International Nurses Day - 12 May

Published: 11 May 2015

International Nurses Day - 12 May - is celebrated around the world every 12th May, the anniversary of Florence Nightingale's birth, to mark the contribution nurses make to society.

by Rachael Egan, Archive Services

International Nurses Day is celebrated around the world each year on 12 May, the anniversary of Florence Nightingale's birth, to mark the contribution nurses make to society.

Note on nursing to the students of Queen Margaret College dated 1915The University of Glasgow’s School of Nursing was established in 1978 though University students contributed to nursing long before that. 

To celebrate International Nurses Day, here is a brief introduction to nursing at the University of Glasgow and particularly the role of University students in nursing the wounded of WW1.

Before 1974 nurse education was hospital-based, for example the Western Infirmary carried out nurse training on the wards.

As the Infirmary and its staff expanded, additional systematic instruction was given by appointed lecturers with examinations for certificates taking place also.

It was in 1978 that the University of Glasgow opened its School of Nursing that awarded students the degree of Bachelor of Nursing.


‌This was by no means the start of the University’s involvement in nursing, however, and Queen Margaret College offered lectures in nursing and first aid to students who wanted to help nurse the wounded of WW1. In 1915, there was an announcement that volunteers could help at Military Royal Army Medical Corps (RAMC) and University of Glasgow students enthusiastically took up the call. Hospitals like the Western and the Royal Infirmary accepted volunteers as nurses though students could also volunteer at hospitals overseas.

The Scottish Women’s Hospital was set up shortly after the outbreak of WW1 by Dr Elsie Inglis, an Edinburgh graduate in medicine, innovative doctor and suffragist. Archive image of nurses at the Western Infirmary in 1915

There were branches in France, Serbia, and Corsica and a number of University of Glasgow Medics were involved. As well as the likes of Dr Honoria Somerville Keer, and Dame Anne Louise McIlroy, who worked as doctors and surgeons, a wide range of female students signed up and received training to work as nurses  including those who were undertaking medical training at Glasgow as well as those who were not pursuing a career in medicine, but desiring to help the wounded.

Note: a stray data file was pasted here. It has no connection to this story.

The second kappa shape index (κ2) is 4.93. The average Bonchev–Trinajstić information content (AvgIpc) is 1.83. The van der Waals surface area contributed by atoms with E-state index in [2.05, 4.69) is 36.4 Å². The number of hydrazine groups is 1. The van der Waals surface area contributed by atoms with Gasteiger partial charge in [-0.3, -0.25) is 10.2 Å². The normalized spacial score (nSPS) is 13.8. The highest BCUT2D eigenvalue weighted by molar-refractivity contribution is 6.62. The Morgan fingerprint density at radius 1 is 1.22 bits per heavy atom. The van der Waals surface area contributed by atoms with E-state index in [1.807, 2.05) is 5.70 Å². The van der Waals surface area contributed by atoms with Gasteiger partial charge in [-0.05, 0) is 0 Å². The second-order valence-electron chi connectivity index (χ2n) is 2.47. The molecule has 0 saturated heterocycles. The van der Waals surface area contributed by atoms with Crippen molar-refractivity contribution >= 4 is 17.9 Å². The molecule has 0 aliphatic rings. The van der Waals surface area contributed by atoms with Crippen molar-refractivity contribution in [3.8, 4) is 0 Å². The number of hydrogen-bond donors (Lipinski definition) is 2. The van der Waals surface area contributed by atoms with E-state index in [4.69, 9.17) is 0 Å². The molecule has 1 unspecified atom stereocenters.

One such Glasgow alumna was Isabel Macphail. Isabel Macphail (1889-1955) was born at Whifflet and first came to the University in 1907 to study subjects such as Latin and Mathematics. She also studied Natural Philosophy and Logic and she completed her degree with French, English and Political Economy. Her grades for Political Economy were particularly outstanding and Isabel graduated MA in 1910.

Honours and medals

When war broke in 1914 Isabel, and her sister Katherine, were eager to serve. Katherine Macphail was also a University of Glasgow graduate (MBChB 1911).  Isabel and her sister went to Serbia to work in the Scottish Women’s Hospital and Isabel became an accomplished nurse. She was awarded a number of decorations for her valuable service: the French Medaille d'Honneur, the Serbian Cross of Charity and the Serbian Red Cross Nursing Medal.

To find out more about how the University is remembering the First World War, see our Great War Project blog.

The University continues the world-class training of nurses today within the Nursing & Health Care School where you can study for a degree in nursing. Nursing at the University of Glasgow is ranked top in the UK according to The Times and Sunday Times University League Tables 2015.

Archive image of the Scottish Women's Hospital in France in 1915

Happy International Nurses Day!

First published: 11 May 2015

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